Members of your former military unit may have first-hand knowledge of the circumstances that led to your less than fully Honorable discharge. If possible, locate them and ask them to write a letter or affidavit describing what happened.
You can also ask friends and relatives to write a letter or affidavit, if they have useful information to contribute.
As we discussed in Section 1 above, you’ll also need evidence of positive post-service history.
If a deadline is near, you may need to file an application before you have all the documents you need. Do your best with what you have. You should be able to supplement your application for at least several months after you submit it. However, it’s best to submit all of your paperwork at once, if possible.
3. Information for Current Military Prisoners
Current military prisoners interested in upgrading their discharges will find helpful information at www.stp-sf.org/guides/pris.
CHANGING THE REASON FOR YOUR DISCHARGE
You’re applying for work, and the interviewer asks to see your DD-214 discharge certificate. It shows the “narrative reason for separation” as “personality disorder” or “alcohol rehabilitation failure.” Or “misconduct,” or “homosexual conduct,” or many others.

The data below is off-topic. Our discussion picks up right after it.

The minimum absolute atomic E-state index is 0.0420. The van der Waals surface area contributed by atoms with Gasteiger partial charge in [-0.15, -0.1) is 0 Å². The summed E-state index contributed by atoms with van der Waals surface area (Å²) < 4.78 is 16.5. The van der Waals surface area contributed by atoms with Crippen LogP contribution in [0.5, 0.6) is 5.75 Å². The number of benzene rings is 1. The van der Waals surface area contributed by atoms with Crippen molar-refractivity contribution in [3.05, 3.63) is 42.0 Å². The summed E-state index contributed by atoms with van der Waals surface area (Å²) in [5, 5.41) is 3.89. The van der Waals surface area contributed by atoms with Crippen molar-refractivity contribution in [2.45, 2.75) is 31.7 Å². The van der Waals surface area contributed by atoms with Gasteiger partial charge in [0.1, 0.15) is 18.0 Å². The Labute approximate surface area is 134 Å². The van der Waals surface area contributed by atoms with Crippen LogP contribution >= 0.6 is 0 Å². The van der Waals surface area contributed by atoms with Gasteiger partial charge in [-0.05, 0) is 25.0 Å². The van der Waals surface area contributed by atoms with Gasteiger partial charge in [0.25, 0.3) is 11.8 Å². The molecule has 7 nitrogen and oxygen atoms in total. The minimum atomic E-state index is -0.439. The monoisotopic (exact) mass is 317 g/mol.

There goes your chance of getting a decent job—not always, but far too often. Even if you do manage to get hired, your employer is likely to see you as somehow “different” from your co-workers. Labels stick.
Even worse, the labels often attest to incompetence or outmoded thinking on the part of the military.
For example, if you’ve followed the news in the past few years, you probably know that many of the men and women returning from Iraq and Afghanistan have been misdiagnosed with personality disorders, when in fact they’re suffering from severe PTSD—sometimes from combat, sometimes from Military Sexual Trauma. Mustering them out of the service for a “personality disorder” literally adds insult to injury.
As long as you’re within the 15-year deadline discussed above, a DRB has the authority to change the narrative reason for separation shown on your DD-214, unless you’re trying to change the reason to—or from—a disability discharge.
If the DRB lacks the authority to change the reason, or if it denies your application for a change, you can apply to aBCMR or the BCNR.
The forms and procedures for applying for a change in the narrative reason are the same as the forms and procedures for applying for a discharge upgrade. You’ll find the information you need in the first section of this memorandum,UPGRADING YOUR MILITARY DISCHARGE.